The role of PfH, both at transactor and director level, can assist in brokering agreement between PCTs and LiftCo, ensuring that requirements (such as LiftCo’s Business Plan) are understood by all parties and bringing to bear relevant experience on other schemes. An experienced and proactive PfH representative can help to drive a scheme to financial close.
Certain recent developments should assist the LIFT programme to develop further:- The V5 amendments (introduced in August 2006) were designed in part to bring the standard LIFT documents into line with PFI. In particular the V5 provisions relating to refinancing gains, revised payment mechanism (which is close to the standard health PFI payment mechanism) and NHS standard service specifications are consistent with and reflect the terms of DH’s SF3 PFI project agreement; The Land Retained Agreement (LRA) was introduced as part of the V5 process to update the standard LIFT documents. Under the LRA the PCT retains ownership of both land and buildings, which must be returned to the PCT on expiry of the lease period. The LRA is designed to enable LiftCos to develop larger and more complex schemes, such as community hospitals and specialist mental health facilities. The unitary charge under the LRA tends to be lower than the corresponding Lease Plus rental; Following the latest round of consolidation and mergers among the PCTs, the emergence of larger and more sustainable PCTs is likely to provide a more stable platform for LIFT schemes; New guidance on Stage 1 Business Case development is imminent which, though requiring more information, should lead to shorter times between approval and financial close.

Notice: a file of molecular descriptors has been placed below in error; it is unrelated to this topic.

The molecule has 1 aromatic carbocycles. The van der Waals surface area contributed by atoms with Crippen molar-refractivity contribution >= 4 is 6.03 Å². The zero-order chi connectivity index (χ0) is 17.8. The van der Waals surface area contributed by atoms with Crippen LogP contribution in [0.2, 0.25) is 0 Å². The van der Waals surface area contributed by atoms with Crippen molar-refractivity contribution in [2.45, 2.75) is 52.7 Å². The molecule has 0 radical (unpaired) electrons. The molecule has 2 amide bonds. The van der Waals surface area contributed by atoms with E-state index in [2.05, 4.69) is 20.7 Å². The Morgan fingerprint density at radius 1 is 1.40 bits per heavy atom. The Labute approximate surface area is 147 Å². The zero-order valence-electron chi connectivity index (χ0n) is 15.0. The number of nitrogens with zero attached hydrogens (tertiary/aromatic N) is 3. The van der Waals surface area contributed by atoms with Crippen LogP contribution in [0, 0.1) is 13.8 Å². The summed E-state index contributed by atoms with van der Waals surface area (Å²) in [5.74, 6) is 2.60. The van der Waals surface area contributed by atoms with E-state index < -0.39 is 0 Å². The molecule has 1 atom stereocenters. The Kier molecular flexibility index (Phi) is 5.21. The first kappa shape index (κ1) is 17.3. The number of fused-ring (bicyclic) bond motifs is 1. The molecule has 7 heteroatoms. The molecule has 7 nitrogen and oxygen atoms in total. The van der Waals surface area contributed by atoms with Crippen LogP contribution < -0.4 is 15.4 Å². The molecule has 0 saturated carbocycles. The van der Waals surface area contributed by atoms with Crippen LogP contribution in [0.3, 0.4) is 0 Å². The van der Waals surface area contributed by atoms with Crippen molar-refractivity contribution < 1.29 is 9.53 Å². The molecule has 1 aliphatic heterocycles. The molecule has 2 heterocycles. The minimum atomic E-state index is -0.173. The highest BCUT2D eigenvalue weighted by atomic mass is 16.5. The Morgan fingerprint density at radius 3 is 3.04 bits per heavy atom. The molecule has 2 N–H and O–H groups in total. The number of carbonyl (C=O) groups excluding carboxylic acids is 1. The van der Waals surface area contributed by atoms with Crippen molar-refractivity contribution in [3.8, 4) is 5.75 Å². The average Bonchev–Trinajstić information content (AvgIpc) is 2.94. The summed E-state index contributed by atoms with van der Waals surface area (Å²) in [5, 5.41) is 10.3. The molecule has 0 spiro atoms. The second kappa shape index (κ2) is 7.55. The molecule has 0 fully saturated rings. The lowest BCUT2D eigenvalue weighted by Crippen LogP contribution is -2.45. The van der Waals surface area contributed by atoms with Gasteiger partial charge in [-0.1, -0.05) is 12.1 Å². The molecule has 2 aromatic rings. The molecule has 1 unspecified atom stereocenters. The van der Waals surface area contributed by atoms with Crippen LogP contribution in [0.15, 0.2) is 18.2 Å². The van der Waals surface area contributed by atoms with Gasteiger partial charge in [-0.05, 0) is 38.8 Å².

The LIFT programme faces some serious challenges going forward: in particular, there is broad consensus that, in relation to modest capital value schemes, LIFT is both a document and participant-heavy process (if anything, the V5 amendments have exacerbated that position). Areas requiring attention include:- LiftCo teams are constantly searching for ways to streamline the procurement process, including:
(a) use of short-form supplemental agreements;
(b) consolidating the legal advisory role with a single firm (a multi-client role is also possible for the financial advisers);